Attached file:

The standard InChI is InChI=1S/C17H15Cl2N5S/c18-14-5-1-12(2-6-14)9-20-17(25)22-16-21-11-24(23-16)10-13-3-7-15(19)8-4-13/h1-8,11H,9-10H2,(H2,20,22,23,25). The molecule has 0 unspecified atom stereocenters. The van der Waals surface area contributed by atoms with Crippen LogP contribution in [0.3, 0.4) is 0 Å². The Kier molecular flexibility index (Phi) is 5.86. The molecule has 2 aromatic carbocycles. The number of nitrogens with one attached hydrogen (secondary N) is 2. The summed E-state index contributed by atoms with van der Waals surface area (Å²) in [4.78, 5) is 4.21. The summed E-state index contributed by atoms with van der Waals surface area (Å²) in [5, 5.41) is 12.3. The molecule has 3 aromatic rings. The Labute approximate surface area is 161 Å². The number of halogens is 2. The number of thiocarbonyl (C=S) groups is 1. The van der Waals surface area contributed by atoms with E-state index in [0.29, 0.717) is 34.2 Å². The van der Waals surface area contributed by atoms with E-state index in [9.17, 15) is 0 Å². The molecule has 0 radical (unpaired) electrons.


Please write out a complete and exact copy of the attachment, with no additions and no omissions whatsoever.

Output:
The standard InChI is InChI=1S/C17H15Cl2N5S/c18-14-5-1-12(2-6-14)9-20-17(25)22-16-21-11-24(23-16)10-13-3-7-15(19)8-4-13/h1-8,11H,9-10H2,(H2,20,22,23,25). The molecule has 0 unspecified atom stereocenters. The van der Waals surface area contributed by atoms with Crippen LogP contribution in [0.3, 0.4) is 0 Å². The Kier molecular flexibility index (Phi) is 5.86. The molecule has 2 aromatic carbocycles. The number of nitrogens with one attached hydrogen (secondary N) is 2. The summed E-state index contributed by atoms with van der Waals surface area (Å²) in [4.78, 5) is 4.21. The summed E-state index contributed by atoms with van der Waals surface area (Å²) in [5, 5.41) is 12.3. The molecule has 3 aromatic rings. The Labute approximate surface area is 161 Å². The number of halogens is 2. The number of thiocarbonyl (C=S) groups is 1. The van der Waals surface area contributed by atoms with E-state index in [0.29, 0.717) is 34.2 Å². The van der Waals surface area contributed by atoms with E-state index in [9.17, 15) is 0 Å². The molecule has 0 radical (unpaired) electrons.